CMS accounts reveal financial details of Integreon outsourcing deal

CMS Cameron McKenna’s 2010-11 limited liability partnership (LLP) accounts have revealed financial details of the City firm’s controversial back-office outsourcing arrangement with Integreon, which went live in April last year.

The accounts show Integreon is due to make an £8.7m payment to the UK law firm for taking on the service company housing virtually the whole of the law firm’s back office support function last spring.

CMS Cameron McKenna will in turn pay Integreon £8.3m over a number of years to provide the services – which include IT and HR – back to the firm for 10 years.

A spokesperson said: “£8.7m is not the sale price. £8.7m is an amount receivable from Integreon over a number of years. There is also a figure of £8.3m which is an amount payable to Integreon over a number of years. There are long-term financial commitments on both sides and these figures are a part of this.”

The LLP accounts also show that the firm’s highest-paid member made £1.14m last year, including a £640,000 early retirement provision.

The figure is more than double the equivalent figure in 2009-10, when remuneration for the highest-paid member stood at £567,000.

Profits attributable to CMS Cameron McKenna LLP – which includes only the UK partnership and not profits made overseas – fell from £46.7m to £28.3m during the year. Group operating profit increased marginally to £53.7m, with profit for the year for the consolidated group before members’ remuneration standing at £49.6m, up from £47.8m in 2010.

The firm’s share of turnover from its Russian tax and legal joint venture with CMS Bureau Francis Lefebvre and CMS Hasche Sigle, which was formed in 2008, increased from £7.97m in 2009-10 to £9.2m last year, while CMS Cameron McKenna’s share of the loss decreased from £3.48m to £1.68m.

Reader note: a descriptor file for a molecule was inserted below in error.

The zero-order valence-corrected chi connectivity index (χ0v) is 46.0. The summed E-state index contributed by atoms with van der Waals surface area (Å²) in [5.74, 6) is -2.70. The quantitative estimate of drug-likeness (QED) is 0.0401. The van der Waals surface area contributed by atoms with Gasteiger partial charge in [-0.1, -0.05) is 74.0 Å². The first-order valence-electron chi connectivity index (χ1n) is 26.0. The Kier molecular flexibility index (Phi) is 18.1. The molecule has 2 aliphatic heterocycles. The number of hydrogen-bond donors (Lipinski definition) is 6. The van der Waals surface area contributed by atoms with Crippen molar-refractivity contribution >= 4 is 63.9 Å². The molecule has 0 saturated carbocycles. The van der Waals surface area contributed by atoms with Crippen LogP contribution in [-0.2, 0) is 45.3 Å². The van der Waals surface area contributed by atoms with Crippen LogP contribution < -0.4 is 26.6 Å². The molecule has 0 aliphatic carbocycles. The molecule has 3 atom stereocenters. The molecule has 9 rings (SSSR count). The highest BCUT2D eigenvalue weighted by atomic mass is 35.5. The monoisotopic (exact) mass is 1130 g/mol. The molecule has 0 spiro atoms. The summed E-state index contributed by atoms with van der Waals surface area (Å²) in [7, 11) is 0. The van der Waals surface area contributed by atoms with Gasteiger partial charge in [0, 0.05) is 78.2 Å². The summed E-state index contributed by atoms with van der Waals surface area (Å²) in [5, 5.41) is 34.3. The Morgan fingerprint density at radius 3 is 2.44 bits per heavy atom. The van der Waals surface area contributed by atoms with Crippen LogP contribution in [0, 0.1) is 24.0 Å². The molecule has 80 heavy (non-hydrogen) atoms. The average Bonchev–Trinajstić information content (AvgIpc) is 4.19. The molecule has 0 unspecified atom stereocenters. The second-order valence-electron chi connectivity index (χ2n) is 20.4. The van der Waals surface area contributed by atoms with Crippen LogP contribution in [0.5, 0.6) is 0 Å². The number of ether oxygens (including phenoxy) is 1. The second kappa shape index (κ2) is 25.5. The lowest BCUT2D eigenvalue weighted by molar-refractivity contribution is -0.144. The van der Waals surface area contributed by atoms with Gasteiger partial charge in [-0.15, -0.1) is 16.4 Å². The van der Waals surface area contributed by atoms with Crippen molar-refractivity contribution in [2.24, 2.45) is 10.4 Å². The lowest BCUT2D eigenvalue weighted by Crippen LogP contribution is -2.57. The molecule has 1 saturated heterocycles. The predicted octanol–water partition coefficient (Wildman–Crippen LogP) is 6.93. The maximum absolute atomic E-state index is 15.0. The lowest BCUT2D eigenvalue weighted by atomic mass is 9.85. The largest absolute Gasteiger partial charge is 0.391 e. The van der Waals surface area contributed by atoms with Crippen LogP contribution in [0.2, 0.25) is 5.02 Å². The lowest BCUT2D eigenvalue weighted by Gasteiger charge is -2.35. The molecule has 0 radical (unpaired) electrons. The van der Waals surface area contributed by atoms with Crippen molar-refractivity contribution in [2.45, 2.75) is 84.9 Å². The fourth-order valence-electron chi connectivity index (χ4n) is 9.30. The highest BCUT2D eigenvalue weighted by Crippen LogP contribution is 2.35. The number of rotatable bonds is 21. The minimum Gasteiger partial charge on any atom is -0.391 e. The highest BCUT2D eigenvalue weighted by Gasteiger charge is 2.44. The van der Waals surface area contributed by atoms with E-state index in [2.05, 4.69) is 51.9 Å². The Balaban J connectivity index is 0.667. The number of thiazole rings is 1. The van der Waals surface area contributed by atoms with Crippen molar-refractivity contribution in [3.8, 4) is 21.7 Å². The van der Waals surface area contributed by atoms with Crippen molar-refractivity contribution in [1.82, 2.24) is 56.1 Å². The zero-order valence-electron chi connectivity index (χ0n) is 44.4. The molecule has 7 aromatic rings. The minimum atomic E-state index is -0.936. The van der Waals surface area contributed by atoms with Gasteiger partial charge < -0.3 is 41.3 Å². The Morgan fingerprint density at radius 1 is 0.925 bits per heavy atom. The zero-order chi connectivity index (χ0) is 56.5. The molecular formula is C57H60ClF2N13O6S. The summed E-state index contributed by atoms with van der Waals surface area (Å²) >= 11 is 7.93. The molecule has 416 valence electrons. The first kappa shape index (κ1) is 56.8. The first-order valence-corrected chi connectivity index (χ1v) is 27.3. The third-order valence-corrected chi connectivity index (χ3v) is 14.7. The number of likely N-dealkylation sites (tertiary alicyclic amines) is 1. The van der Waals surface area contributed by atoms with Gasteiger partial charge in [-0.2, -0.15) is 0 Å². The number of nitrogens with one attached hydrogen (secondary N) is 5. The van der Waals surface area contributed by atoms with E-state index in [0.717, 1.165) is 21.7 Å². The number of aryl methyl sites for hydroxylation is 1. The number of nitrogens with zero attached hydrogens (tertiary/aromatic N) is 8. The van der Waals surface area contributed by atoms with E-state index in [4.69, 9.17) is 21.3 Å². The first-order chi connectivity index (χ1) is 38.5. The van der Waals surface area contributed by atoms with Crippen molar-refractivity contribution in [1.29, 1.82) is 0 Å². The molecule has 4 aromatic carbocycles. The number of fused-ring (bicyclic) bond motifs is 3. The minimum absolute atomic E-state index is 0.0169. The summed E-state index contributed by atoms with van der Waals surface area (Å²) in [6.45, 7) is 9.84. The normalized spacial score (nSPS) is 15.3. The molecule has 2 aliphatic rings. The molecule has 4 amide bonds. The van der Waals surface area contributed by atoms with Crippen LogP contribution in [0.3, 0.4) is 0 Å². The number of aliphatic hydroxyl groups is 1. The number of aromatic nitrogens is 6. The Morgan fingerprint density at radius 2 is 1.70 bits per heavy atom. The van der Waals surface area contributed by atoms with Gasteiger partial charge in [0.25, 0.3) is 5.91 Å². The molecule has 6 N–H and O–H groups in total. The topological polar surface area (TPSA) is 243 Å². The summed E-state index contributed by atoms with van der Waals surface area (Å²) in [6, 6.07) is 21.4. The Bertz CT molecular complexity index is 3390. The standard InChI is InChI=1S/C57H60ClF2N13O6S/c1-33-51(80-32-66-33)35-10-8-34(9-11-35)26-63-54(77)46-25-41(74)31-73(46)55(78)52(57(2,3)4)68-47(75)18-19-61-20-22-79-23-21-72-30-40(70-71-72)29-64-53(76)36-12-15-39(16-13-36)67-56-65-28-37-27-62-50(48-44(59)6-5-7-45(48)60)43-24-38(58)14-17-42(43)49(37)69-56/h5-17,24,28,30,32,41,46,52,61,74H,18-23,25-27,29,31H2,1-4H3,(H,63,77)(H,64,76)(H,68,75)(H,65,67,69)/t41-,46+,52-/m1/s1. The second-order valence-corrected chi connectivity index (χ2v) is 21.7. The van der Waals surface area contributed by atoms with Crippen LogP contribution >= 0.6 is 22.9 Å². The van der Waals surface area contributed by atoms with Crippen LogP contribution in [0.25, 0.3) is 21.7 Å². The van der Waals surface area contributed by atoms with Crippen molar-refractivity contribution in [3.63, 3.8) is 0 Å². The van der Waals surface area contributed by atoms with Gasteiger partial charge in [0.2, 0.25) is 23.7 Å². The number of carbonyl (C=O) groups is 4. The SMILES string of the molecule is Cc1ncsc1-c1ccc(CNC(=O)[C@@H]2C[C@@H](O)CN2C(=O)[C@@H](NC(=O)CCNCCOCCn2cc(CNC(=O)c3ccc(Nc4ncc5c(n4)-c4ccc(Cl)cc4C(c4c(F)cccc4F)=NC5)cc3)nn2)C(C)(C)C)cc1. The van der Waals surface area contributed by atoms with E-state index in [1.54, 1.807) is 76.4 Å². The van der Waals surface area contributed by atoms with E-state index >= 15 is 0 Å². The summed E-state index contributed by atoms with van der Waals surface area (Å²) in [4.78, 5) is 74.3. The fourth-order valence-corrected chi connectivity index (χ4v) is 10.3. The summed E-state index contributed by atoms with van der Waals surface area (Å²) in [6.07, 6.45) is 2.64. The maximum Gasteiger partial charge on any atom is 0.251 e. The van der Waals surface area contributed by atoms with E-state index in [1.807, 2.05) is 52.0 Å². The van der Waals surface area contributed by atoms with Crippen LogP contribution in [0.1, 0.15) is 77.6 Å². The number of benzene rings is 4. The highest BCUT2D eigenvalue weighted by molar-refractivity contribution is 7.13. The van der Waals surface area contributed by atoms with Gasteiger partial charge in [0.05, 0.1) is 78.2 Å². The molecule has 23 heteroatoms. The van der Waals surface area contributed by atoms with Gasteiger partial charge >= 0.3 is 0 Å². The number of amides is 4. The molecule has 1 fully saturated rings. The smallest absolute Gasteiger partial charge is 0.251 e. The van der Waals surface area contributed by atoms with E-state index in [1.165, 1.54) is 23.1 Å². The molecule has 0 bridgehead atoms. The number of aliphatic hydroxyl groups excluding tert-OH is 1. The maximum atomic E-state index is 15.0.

Net cash flow from operating activities was down from £59.4m to £43.8m, while current assets due from debtors increased by £33.6m from £79.7m to £113.3m. This includes the £8.7m due from Integreon after more than one year, with the increase also reflecting slower collections in some areas of the business, as well as the overall rise in income.

Staff costs, including salaries, social security and pensions, stood at £76.6m, compared with £77.3m in 2010. Total staff numbers increased marginally from 1,380 to 1,403.

The deal with Integreon, which excluded marketing and communications and a handful of senior finance and IT managers, was expected to see 33 of the UK firm’s 200-strong London support staff losing their jobs, with a further 76 given the option to relocate to Bristol or India.

The accounts also show that the firm invested 9,900 hours of working time on corporate social responsibility (CSR) projects, working with charities including A4ID and LawWorks as well as local community organisations in East London to a total value of £1.4m. This was up from 9,200 hours in 2009-10 at a value of around £1.1m. The firm also donated £191,000 to charity.

The firm reported a 4.9% increase in turnover to £225m for 2010-11, with PEP climbing by 11% to £500,200.